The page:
The committee probing the failure of the Co-op continued on Wednesday with the testimonies of two more witnesses, a former executive who lay the blame on the bank’s management and a former board member who pointed his finger at the Central Bank of Cyprus, the Cyprus News Agency reported.
Efthymios Pantazis, the Co-op’s former head of the banking operations division, told the committee that the bank, the product of successive mergers of initially more than three hundred independent local co-operative saving companies, was unable to exercise effective control over its local co-operatives before 2013.
On top of that, members of local boards were poorly qualified and lacked special skills or knowledge in finance. This was reflected in the quality of loans extended before the Co-op’s restructuring, Pantazis said.
Between 2008 and 2013, there was no compliance by local co-operatives with measures issued by the Central Co-operative Bank, which administered the independent co-operatives and served as their lender of last resort, as they were conflicting with the competences of the Authority for Supervision and Development of Co-operative Societies (ASDCS), he added.
The ASDCS was supervising co-operative societies until 2013 before the Central Bank of Cyprus assumed responsibility for the supervision of the sector. The Central Co-operative Bank, which was recapitalised with €1.7bn in taxpayers’ money in 2014 and 2015, was renamed Cyprus Co-operative Bank in 2017, after it completed a merger with the 18 remaining cooperative saving banks.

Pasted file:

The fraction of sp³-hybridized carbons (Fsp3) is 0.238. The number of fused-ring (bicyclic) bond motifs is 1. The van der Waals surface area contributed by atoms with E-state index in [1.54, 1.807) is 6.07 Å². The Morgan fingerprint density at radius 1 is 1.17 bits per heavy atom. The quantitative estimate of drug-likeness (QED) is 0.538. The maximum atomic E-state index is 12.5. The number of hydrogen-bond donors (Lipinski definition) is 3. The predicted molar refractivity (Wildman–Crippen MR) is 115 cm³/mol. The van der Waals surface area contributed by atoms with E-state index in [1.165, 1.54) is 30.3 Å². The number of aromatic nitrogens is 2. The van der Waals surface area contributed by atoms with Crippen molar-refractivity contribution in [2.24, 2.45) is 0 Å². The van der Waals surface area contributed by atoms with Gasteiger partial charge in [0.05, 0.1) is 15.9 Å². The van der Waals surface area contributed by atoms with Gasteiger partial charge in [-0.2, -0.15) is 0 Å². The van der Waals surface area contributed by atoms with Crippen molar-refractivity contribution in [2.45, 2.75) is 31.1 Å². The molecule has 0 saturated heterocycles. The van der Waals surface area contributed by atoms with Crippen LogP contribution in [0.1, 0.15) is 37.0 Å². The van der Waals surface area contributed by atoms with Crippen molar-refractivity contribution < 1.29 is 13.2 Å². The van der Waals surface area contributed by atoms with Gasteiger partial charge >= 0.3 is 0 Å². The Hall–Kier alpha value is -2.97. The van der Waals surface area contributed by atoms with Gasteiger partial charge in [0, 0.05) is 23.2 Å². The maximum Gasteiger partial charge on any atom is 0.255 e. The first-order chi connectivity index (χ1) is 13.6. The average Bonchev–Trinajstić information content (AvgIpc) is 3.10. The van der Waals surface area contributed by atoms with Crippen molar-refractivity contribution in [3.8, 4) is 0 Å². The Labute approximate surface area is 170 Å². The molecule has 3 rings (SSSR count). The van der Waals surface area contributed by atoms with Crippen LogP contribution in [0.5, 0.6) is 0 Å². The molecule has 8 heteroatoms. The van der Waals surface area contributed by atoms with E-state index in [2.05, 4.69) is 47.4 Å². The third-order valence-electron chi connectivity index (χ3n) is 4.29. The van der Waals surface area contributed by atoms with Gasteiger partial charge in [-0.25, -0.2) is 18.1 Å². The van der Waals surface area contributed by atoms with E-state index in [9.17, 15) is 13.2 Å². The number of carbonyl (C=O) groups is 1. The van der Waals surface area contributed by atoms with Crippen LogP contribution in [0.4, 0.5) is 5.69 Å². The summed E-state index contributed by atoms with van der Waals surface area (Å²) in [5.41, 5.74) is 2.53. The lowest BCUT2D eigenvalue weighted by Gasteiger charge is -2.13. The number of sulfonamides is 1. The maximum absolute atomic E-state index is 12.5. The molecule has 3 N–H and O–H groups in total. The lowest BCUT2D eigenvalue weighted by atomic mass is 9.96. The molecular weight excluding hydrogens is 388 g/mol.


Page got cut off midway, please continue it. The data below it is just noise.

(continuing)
The second witness to testify on Wedneday, Pavlos Theodotou, said that he considered former Central Bank of Cyprus governor Athanasios Orphanides responsible for the failure of the Co-op.
The bank was compelled into agreeing to sell its operations to Hellenic Bank in June, after failure to reduce its non-performing loans stock wiped out its capital. Orphanides served as governor between 2007 and 2012 and was replaced by Panicos Demetriades, the darling of former communist president Demetris Christofias.
Both Christofias and his party Akel opposed subjecting the Co-op to the supervision of the central bank. The decision to dissolve the ASDCS and place the co-ops under central bank supervision was part of Cyprus’ bailout terms signed with international creditors in 2013.
Theodotou, who served as board member from 2007 until 2012 and was also general director of the Co-operative Federation, added that he disagreed with the decision to dilute the stake of the previous Co-op owners to 1 per cent after the bank was bailed out, on the grounds that it owned large immovable property.
The former board member said that that there was an attempt to transform the Co-op into a new Laiki Bank by hiring many of its former staffers whom he described as the “children of those appointed at the helm of the Central Co-operative Bank”.
If the bank was given more time to address its non-performing loans, the situation today would be better, he added.